Mysterious Evolution of Butterflies



Butterfly evolution is the origin and diversification of butterflies through geologic time and over a large portion of the Earth’s surface. The earliest known butterfly fossils are from the mid Eocene epoch, around 50 million years ago. Their development is closely linked to the evolution of flowering plants, since both adult butterflies and caterpillars feed on flowering plants. Of the 220,000 species of Lepidoptera, about 45,000 species are butterflies, which probably evolved from moths. Butterflies are found throughout the world, except in Antarctica, and are especially numerous in the tropics; they fall into eight different families.


The butterflies form the clade American Moth-Butterfly family, which is composed of three superfamilies: Hedyloidea (the moth butterfly family Hedylidae), the Hesperioidea (the skipper family Hesperiidae), and the Papilionoidea (the true butterfly families Papilionidae, Pieridae, Nymphalidae, Lycaenidae, and Riodinidae). All of these families are monophyletic. The Hedyloidea is the sister group to the other two superfamilies. Within the Papilionoidea, Papilionidae is the sister group to the other families, and Pieridae is the sister group to (Nymphalidae+(Lycaenidae+Riodinidae)). Phylogenetic hypotheses within the Nymphalidae are still under discussion. Current research is concentrated on subfamilial and tribal relationships, especially in the Nymphalidae.


The wispy, delicate nature of butterflies and moths is part of their charm, but their soft bodies do not preserve well in the fossil record, posing a problem for scientists. However, Butterfly fossils have been well covered by Grimaldi & Engel (2005), who point out their weakness in resolving the sister group of the Rhopalocera: butterflies of ’45 My’ are much like their living counterparts. The first fossil was formed around 40-50 million years ago.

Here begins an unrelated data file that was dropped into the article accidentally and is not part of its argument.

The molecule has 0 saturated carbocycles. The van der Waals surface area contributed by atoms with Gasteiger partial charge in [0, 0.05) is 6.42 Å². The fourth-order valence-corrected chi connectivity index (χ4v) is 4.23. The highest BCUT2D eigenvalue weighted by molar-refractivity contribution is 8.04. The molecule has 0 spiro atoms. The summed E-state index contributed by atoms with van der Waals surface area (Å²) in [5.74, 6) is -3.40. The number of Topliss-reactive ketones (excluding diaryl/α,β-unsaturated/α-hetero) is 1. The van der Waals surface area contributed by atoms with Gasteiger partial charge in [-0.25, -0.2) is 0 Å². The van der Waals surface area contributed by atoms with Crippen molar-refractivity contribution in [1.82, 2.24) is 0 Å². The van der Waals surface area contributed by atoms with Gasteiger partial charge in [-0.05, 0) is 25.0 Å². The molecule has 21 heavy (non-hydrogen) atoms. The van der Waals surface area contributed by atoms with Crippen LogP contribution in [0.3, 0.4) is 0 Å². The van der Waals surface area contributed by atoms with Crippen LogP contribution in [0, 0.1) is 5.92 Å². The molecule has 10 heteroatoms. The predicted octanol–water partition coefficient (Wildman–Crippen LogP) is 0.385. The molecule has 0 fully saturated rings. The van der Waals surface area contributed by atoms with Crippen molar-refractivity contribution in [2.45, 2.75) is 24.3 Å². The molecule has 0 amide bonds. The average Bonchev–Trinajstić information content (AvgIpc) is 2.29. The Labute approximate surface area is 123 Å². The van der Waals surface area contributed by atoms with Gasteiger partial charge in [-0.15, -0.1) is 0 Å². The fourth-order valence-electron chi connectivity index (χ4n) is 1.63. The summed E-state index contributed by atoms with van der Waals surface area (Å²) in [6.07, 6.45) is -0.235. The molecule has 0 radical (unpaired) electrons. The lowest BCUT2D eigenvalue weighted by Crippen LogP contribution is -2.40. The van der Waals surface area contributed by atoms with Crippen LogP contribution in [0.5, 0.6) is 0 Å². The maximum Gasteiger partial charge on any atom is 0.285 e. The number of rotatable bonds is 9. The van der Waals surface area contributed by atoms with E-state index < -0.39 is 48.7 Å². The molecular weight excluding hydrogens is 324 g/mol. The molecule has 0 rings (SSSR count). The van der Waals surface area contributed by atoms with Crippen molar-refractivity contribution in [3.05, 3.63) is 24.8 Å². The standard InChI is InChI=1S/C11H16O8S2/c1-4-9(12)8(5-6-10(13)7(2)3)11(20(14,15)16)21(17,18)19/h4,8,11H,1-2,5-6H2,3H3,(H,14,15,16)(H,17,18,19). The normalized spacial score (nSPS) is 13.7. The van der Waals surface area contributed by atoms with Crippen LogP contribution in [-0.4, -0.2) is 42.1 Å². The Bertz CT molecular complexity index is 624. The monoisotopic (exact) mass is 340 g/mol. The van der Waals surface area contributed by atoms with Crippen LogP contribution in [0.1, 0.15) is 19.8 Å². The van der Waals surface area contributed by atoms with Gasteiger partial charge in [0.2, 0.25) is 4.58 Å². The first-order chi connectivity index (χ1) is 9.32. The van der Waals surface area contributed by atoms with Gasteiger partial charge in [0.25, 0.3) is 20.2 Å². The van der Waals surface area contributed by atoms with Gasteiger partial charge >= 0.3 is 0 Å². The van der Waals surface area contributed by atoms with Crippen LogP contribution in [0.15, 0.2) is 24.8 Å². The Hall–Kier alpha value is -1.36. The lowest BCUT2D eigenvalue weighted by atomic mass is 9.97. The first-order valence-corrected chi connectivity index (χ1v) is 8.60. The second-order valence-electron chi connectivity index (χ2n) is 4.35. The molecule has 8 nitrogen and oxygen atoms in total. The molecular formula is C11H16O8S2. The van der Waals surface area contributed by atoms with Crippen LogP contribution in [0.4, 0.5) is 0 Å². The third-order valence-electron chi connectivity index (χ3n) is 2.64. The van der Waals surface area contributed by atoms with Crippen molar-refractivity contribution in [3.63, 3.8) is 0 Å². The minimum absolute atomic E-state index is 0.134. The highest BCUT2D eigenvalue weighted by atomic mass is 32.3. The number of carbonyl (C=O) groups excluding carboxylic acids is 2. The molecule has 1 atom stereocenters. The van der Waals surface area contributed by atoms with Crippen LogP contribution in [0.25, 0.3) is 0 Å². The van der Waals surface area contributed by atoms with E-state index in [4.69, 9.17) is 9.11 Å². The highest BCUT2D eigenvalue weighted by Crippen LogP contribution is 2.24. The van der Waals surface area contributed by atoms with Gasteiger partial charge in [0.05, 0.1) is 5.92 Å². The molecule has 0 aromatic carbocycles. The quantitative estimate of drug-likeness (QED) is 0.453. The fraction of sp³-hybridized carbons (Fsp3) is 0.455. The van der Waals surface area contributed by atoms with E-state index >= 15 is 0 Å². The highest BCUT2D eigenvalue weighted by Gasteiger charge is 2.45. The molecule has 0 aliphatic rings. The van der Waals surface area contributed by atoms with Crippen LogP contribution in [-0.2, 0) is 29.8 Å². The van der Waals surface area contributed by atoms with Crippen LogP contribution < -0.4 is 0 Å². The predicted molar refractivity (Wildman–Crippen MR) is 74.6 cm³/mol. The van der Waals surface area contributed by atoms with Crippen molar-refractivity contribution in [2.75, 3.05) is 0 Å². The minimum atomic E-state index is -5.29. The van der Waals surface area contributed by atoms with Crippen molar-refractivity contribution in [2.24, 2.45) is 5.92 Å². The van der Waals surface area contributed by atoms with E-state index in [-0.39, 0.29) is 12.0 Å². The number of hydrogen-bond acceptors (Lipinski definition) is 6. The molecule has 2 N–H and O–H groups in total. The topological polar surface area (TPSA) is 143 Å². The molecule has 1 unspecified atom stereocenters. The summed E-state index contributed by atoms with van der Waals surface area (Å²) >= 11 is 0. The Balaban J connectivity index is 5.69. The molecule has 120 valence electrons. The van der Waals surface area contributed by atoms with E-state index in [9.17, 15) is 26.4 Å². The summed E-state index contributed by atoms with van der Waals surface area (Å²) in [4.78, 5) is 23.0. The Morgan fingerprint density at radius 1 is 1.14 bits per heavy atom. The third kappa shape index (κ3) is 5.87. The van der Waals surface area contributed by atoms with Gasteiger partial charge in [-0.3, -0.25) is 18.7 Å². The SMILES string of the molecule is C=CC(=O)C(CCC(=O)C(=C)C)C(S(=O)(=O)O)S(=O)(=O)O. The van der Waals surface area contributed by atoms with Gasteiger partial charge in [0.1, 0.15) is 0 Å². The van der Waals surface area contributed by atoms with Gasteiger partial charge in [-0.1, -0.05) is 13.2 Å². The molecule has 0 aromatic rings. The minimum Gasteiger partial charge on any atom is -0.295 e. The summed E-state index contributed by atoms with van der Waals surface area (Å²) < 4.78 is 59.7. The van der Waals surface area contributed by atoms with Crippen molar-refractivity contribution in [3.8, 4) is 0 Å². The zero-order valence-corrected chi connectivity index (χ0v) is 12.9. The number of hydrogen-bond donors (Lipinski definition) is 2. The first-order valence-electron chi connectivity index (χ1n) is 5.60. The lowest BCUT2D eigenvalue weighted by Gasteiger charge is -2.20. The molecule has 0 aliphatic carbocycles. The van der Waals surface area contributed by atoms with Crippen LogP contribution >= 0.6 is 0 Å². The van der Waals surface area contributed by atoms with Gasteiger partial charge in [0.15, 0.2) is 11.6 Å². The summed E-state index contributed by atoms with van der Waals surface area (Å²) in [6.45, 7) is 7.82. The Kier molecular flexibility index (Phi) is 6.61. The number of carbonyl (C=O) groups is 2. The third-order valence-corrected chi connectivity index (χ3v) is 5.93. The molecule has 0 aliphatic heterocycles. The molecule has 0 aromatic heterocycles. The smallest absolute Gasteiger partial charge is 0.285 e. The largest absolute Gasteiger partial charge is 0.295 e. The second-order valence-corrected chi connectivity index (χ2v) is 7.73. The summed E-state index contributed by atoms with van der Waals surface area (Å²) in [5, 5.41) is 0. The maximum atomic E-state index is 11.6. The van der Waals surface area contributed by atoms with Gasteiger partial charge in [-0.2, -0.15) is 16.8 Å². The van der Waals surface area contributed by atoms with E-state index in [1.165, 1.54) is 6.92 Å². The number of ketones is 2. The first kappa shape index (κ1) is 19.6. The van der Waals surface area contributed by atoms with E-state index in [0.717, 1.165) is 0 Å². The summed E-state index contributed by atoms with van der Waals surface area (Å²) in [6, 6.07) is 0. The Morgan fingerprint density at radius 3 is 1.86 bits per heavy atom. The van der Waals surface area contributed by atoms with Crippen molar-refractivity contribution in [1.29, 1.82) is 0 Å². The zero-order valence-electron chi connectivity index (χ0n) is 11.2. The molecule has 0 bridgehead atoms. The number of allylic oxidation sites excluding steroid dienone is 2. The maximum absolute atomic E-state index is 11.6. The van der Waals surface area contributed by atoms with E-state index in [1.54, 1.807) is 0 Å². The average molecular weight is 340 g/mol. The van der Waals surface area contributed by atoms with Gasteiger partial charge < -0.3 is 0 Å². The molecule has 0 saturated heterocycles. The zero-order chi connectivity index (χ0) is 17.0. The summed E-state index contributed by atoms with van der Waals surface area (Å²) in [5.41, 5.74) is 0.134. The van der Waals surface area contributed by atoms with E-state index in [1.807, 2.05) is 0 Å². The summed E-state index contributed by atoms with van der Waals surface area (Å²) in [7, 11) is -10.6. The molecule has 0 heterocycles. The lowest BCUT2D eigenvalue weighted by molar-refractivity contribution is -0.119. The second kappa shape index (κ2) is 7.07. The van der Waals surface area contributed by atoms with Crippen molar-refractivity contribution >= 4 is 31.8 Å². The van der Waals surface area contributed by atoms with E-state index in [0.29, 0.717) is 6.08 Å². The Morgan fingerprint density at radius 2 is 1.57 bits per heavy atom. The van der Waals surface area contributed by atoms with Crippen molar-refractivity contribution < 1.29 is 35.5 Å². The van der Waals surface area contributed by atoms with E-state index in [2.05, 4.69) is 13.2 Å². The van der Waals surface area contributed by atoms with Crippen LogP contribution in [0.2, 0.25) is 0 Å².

Butterflies developed during the Cretaceous Period, often called the “Age of Flowering Plants,” 65 million to 135 million years ago—a time when dinosaurs also roamed the earth. Imagine a brightly yellow-colored butterfly landing on the back of a Tyrannosaurus rex. Well it may have happened. That means that moths and butterflies are much older than previously thought.

Evolution suggests that back then butterflies were unlikely to have been a bright yellow. It’s thought they were not brightly colored at all. They were a browny-grey, more like a moth than a butterfly of today. The sparkling butterflies that we think are so beautiful came much later.

Evolutionary relationships among major Lepidopteran groups are not well understood. What we do know is that, despite the attention they receive from scientists and the public alike, butterflies are not the pinnacle of Lepidoptera evolution. Lepidoptera is an order of insects that includes butterflies and moths (both are called lepidopterans). About 180,000 species of the Lepidoptera are described, in 126 families and 46 superfamilies, 10 per cent of the total described species of living organisms. It is one of the most widespread and widely recognizable insect orders in the world. The Lepidoptera show many variations of the basic body structure that have evolved to gain advantages in lifestyle and distribution.

One recent theory is that an obscure moth family, the Hedylidae, represents the nearest living relatives of the butterflies. This theory suggests that butterflies are just a group of brightly colored moths. There are still discoveries waiting to happen regarding the evolution cycle but we are sure that the butterflies are at least 100million years old, and they have evolved with the flowers as we know it.

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